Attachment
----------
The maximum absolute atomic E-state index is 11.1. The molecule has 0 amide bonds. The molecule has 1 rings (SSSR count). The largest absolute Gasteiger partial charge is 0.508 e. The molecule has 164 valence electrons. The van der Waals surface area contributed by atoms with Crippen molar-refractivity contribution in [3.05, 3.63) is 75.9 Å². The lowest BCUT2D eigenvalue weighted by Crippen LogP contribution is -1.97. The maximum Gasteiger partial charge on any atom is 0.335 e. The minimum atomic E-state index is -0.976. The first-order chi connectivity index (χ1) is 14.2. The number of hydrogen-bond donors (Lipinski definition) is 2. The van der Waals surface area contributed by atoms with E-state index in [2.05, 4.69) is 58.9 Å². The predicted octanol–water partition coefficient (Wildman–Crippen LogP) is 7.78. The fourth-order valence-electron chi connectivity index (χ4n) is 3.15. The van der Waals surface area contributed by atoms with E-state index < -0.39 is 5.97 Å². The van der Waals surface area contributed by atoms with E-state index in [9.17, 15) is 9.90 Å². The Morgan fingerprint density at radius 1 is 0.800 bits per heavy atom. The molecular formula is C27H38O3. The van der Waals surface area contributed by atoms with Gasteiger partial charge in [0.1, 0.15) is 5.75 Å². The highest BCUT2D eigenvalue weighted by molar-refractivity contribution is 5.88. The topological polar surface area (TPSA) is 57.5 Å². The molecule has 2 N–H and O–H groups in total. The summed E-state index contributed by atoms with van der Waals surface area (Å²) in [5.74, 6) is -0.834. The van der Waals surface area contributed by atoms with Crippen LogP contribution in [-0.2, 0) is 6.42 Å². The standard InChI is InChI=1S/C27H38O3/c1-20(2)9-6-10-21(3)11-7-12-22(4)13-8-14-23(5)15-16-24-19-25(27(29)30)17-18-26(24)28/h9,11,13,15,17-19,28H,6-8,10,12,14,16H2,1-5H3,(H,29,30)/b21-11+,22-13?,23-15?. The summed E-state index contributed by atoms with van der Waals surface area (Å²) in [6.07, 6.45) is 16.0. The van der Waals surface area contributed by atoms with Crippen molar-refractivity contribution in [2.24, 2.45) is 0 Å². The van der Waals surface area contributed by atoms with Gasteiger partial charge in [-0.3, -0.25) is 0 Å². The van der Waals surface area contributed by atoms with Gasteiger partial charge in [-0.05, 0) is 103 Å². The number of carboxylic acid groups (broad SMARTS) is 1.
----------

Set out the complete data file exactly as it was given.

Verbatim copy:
The maximum absolute atomic E-state index is 11.1. The molecule has 0 amide bonds. The molecule has 1 rings (SSSR count). The largest absolute Gasteiger partial charge is 0.508 e. The molecule has 164 valence electrons. The van der Waals surface area contributed by atoms with Crippen molar-refractivity contribution in [3.05, 3.63) is 75.9 Å². The lowest BCUT2D eigenvalue weighted by Crippen LogP contribution is -1.97. The maximum Gasteiger partial charge on any atom is 0.335 e. The minimum atomic E-state index is -0.976. The first-order chi connectivity index (χ1) is 14.2. The number of hydrogen-bond donors (Lipinski definition) is 2. The van der Waals surface area contributed by atoms with E-state index in [2.05, 4.69) is 58.9 Å². The predicted octanol–water partition coefficient (Wildman–Crippen LogP) is 7.78. The fourth-order valence-electron chi connectivity index (χ4n) is 3.15. The van der Waals surface area contributed by atoms with E-state index < -0.39 is 5.97 Å². The van der Waals surface area contributed by atoms with E-state index in [9.17, 15) is 9.90 Å². The Morgan fingerprint density at radius 1 is 0.800 bits per heavy atom. The molecular formula is C27H38O3. The van der Waals surface area contributed by atoms with Gasteiger partial charge in [0.1, 0.15) is 5.75 Å². The highest BCUT2D eigenvalue weighted by molar-refractivity contribution is 5.88. The topological polar surface area (TPSA) is 57.5 Å². The molecule has 2 N–H and O–H groups in total. The summed E-state index contributed by atoms with van der Waals surface area (Å²) in [5.74, 6) is -0.834. The van der Waals surface area contributed by atoms with Crippen LogP contribution in [-0.2, 0) is 6.42 Å². The standard InChI is InChI=1S/C27H38O3/c1-20(2)9-6-10-21(3)11-7-12-22(4)13-8-14-23(5)15-16-24-19-25(27(29)30)17-18-26(24)28/h9,11,13,15,17-19,28H,6-8,10,12,14,16H2,1-5H3,(H,29,30)/b21-11+,22-13?,23-15?. The summed E-state index contributed by atoms with van der Waals surface area (Å²) in [6.07, 6.45) is 16.0. The van der Waals surface area contributed by atoms with Crippen molar-refractivity contribution in [2.24, 2.45) is 0 Å². The van der Waals surface area contributed by atoms with Gasteiger partial charge in [-0.3, -0.25) is 0 Å². The van der Waals surface area contributed by atoms with Gasteiger partial charge in [-0.05, 0) is 103 Å². The number of carboxylic acid groups (broad SMARTS) is 1.